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Posts Tagged ‘Decorative Arts’

This post comes to us from Pat Hickox, Docent.

Clara Driscoll in work room at Tiffany Studios with Joseph Briggs, 1901. Metropolitan Museum of Art, NY. (Thanks to Ms. Vreeland’s website above)

Clara Driscoll in work room at Tiffany Studios with Joseph Briggs, 1901. Metropolitan Museum of Art, NY. (Thanks to Ms. Vreeland’s website above)

I write to you as a woman, lover of art, and a docent @ NBMAA.  With the May 24th opening of “The Brilliance of Louis Comfort Tiffany: Painter and Craftsman” in the NBMAA McKernan Gallery, I will be eager to see Mr. Tiffany’s work.  However, I will also be interested to see if there is any reference to the women who worked within his studio in the late 1800’s.

Months ago anticipating this incoming exhibition, the Arts and Literature program @ NBMAA read a novel by author Susan Vreeland titled Clara and Mr. Tiffany (ask for it at the NBMAA gift shop).  Working with Heather Whitehouse, Associate Curator of Education, I developed a power point presentation regarding this interesting relationship to complement her discussion.

Thanks to Ms. Vreeland’s book and extensive web site www.svreeland.com/tiff.html, I was led into the fascinating world of women  in New York City  in the late 1900’s , as well as the newly emerging field of women in the industrial arts.  Her novel came about after much research and contacts with the New York Historical Society (www.nyhistory.org). (more…)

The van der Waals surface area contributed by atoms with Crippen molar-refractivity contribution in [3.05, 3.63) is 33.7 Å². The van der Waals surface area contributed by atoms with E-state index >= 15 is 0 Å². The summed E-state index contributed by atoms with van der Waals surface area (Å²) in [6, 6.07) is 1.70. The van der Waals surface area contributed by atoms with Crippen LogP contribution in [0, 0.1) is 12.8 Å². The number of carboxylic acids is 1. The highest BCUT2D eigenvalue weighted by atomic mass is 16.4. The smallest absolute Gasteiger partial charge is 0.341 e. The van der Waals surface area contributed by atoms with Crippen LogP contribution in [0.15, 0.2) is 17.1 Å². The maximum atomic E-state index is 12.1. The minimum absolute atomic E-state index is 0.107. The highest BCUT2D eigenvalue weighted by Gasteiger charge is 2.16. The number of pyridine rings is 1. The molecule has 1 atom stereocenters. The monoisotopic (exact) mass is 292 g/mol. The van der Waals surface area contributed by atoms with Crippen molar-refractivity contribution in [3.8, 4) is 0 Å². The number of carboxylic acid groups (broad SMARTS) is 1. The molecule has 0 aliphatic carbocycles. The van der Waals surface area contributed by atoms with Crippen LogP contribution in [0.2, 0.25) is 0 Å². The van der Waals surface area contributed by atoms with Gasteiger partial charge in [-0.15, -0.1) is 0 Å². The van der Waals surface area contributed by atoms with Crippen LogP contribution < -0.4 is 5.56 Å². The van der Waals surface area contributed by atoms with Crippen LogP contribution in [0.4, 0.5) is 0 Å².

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Shaker Woodenware Sewing Baskets. Pine and Ash with Silk, Wax, and Poplar. 9 x 12.5 x 7 in. Miller Collection.

Inspired Innovations: A Celebration of Shaker Ingenuity is currently on view in the McKernan Gallery showcasing beautifully hand-crafted furniture, inventions and artifacts from the Shaker community.

Curated by West Hartford, Connecticut Shaker scholar and collector M.  Stephen Miller, Inspired Innovations seeks to raise awareness about the Shakers, who have successfully faced more than 220 years of challenges. Emphasis will be placed on the community that existed in Enfield, Connecticut from 1790 to 1917. (more…)

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